A safer, greener, and inexpensive rechargeable battery for powering electric vehicles, mobile phones and many other applications could be a step closer following a breakthrough discovery by NUS researchers.
The team led by Assistant Professor Pieremanuele (Piero) Canepa (Department of Materials Science and Engineering at the NUS College of Design and Engineering) has identified a new sodium-ion-based solid electrolyte composition that may enable ultrafast battery charge and discharge.
Their research was recently published in Nature Communications.
"Conventional and widely used lithium-ion batteries are plagued by safety issues, particularly due to the high flammability of the liquid electrolytes they contain," Asst Prof Canepa said.
"The challenge has been finding safer solid-state alternatives that can compete in terms of, charging speed, longevity and potentially charging capacity."
Safer, high-capacity batteries
Using non-flammable ceramic materials—known as solid electrolytes—to create a fully solid-state battery has been widely seen by researchers as the best prospect to deliver safer, high-capacity batteries needed to meet the energy demands of a low carbon future.
The difficulty has been in developing the right composition of ceramic material able to deliver performance that competes with flammable liquid electrolytes of commercial lithium-ion batteries.
The novel solid-state composition developed by the NUS team uses a class of solid electrolytes known as NASICONs (or Natrium Super Ionic Conductors) that were first discovered around four decades ago by Hong and Goodenough –the 2019 Nobel Laureate in Chemistry.
In addition to being safer, by using sodium rather than lithium the battery has the added benefit of being cheaper and easier to produce.
"Most of the world's lithium, which is a fairly rare element in itself, is sourced from just a few places—primarily Chile, Bolivia and Australia," said Asst Prof Canepa. "Using a battery that relies on sodium however is much more efficient, as sodium can be extracted easily and even cleanly—even in a small place like here in Singapore."
The discovery by Asst Prof Canepa's team was made using a bottom-up approach that involved first developing a theoretical atomic-scale model of the NASICON ceramic composition using high-powered supercomputers and novel algorithms developed by the same team.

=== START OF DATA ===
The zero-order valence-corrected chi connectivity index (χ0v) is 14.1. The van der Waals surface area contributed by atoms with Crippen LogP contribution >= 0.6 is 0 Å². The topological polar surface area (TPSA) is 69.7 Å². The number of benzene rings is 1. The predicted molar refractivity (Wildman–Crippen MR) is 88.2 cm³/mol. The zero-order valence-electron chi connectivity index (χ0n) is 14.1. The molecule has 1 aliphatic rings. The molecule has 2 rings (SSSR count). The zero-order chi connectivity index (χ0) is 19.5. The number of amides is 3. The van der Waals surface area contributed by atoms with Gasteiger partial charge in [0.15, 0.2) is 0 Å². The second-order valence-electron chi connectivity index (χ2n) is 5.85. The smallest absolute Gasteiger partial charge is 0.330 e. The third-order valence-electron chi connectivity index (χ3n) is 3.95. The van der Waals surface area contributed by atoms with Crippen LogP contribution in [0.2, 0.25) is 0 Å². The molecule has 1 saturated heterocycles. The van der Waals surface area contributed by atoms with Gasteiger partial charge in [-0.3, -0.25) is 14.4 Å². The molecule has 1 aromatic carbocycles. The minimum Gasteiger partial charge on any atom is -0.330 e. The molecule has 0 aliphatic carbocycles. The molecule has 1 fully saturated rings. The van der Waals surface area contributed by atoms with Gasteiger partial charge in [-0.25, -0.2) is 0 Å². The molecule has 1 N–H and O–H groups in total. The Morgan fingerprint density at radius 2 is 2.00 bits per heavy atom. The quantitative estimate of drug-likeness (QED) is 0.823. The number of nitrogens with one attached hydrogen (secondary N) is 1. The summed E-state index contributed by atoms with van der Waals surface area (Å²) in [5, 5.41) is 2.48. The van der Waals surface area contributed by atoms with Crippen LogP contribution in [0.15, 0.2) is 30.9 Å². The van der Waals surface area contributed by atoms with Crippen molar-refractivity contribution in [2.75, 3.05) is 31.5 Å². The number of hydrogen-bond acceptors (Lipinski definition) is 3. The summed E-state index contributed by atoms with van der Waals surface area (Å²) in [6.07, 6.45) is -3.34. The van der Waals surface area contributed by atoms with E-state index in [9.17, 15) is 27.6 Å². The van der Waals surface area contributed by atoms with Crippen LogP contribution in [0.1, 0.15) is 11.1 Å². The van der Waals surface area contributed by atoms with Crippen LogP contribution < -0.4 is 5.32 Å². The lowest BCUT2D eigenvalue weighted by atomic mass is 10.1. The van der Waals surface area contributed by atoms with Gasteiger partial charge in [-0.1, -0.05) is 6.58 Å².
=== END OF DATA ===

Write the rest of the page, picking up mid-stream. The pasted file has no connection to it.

The designed composition was then experimentally synthesized, characterized and tested by the team of Professor Masquelier at the CNRS Laboratoire de Réactivité et Chimie des Solides, in Amiens, France. The speed of ion motion in the new NASICON composition was then measured at NUS and at the Institute of Energy and Climate Research, in Jülich, Germany.
"The method we used enables researchers to accelerate the development and optimization of new solid electrolytes for all-solid-state batteries, which are crucial to achieving safer batteries with high power density," Asst Prof Canepa said.
"This advanced approach, we believe, will be critical to developing the next generation of clean energy storage technologies."
The next stage of the research, which the team are now working on, will focus on developing a full-size solid battery using the NASICON ceramic, and demonstrating its charging and discharging performance.
Asst Prof Canepa leads the Canepa Research Laboratory at NUS, which leverages the power of supercomputers and advanced simulation algorithms to push the boundaries in the transformation and storage of clean energy.
Canepa Lab research on all-solid-state-batteries
In a related study, researchers at the Canepa Lab examined one of the key challenges in the development of all-solid-state batteries: the interface between the alkali-metal anode and the solid electrolyte, which is often unstable and a source of battery failure.
The stability of this interface depends on the properties of the chemically distinct interlayer that forms at the boundary, known as the solid electrolyte interphase.
In their study, recently published in the journal PRX Energy, the team led by Research Fellow Yuheng Li, studied the battery interface between a lithium-metal anode and a well-known solid electrolyte, at which a self-limiting and stable interphase forms.
To understand the origin of this stability, the authors used atomic-scale simulations to model the electronic conductivity of the interphase. They found that the interphase is electronically insulating, and thus stops progressive formation of itself and stabilizes the interface.
The team says their findings provide design guidelines on stable battery interfaces, helping to accelerate the commercialization of safe and high-performance all-solid-state batteries.
New path for next-generation polymer-based battery design
More information: Zeyu Deng et al, Fundamental investigations on the sodium-ion transport properties of mixed polyanion solid-state battery electrolytes, Nature Communications (2022). DOI: 10.1038/s41467-022-32190-7
Yuheng Li et al, Role of Electronic Passivation in Stabilizing the Lithium- LixPOyNz Solid-Electrolyte Interphase, PRX Energy (2022). DOI: 10.1103/PRXEnergy.1.023004
Journal information: Nature Communications
Provided by National University of Singapore